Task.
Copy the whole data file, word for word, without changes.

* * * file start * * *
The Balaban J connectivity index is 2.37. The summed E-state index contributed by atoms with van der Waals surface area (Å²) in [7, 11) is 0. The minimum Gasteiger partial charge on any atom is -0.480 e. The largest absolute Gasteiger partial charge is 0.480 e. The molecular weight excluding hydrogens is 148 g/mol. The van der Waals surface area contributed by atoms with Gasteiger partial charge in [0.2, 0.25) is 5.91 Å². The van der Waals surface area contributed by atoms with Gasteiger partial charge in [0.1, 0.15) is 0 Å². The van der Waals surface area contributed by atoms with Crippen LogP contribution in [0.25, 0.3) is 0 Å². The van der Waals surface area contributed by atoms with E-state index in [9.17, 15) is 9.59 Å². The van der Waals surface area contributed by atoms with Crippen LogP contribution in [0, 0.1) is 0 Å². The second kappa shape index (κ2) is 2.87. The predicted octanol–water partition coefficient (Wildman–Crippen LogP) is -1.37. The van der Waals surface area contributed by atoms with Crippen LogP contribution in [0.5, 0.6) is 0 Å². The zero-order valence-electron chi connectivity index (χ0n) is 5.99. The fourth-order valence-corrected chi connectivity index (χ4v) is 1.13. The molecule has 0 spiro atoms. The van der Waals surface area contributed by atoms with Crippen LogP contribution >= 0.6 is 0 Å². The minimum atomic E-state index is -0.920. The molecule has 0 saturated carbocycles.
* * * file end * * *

The Balaban J connectivity index is 2.37. The summed E-state index contributed by atoms with van der Waals surface area (Å²) in [7, 11) is 0. The minimum Gasteiger partial charge on any atom is -0.480 e. The largest absolute Gasteiger partial charge is 0.480 e. The molecular weight excluding hydrogens is 148 g/mol. The van der Waals surface area contributed by atoms with Gasteiger partial charge in [0.2, 0.25) is 5.91 Å². The van der Waals surface area contributed by atoms with Gasteiger partial charge in [0.1, 0.15) is 0 Å². The van der Waals surface area contributed by atoms with Crippen LogP contribution in [0.25, 0.3) is 0 Å². The van der Waals surface area contributed by atoms with E-state index in [9.17, 15) is 9.59 Å². The van der Waals surface area contributed by atoms with Crippen LogP contribution in [0, 0.1) is 0 Å². The second kappa shape index (κ2) is 2.87. The predicted octanol–water partition coefficient (Wildman–Crippen LogP) is -1.37. The van der Waals surface area contributed by atoms with Crippen LogP contribution in [0.5, 0.6) is 0 Å². The zero-order valence-electron chi connectivity index (χ0n) is 5.99. The fourth-order valence-corrected chi connectivity index (χ4v) is 1.13. The molecule has 0 spiro atoms. The van der Waals surface area contributed by atoms with Crippen LogP contribution >= 0.6 is 0 Å². The minimum atomic E-state index is -0.920. The molecule has 0 saturated carbocycles.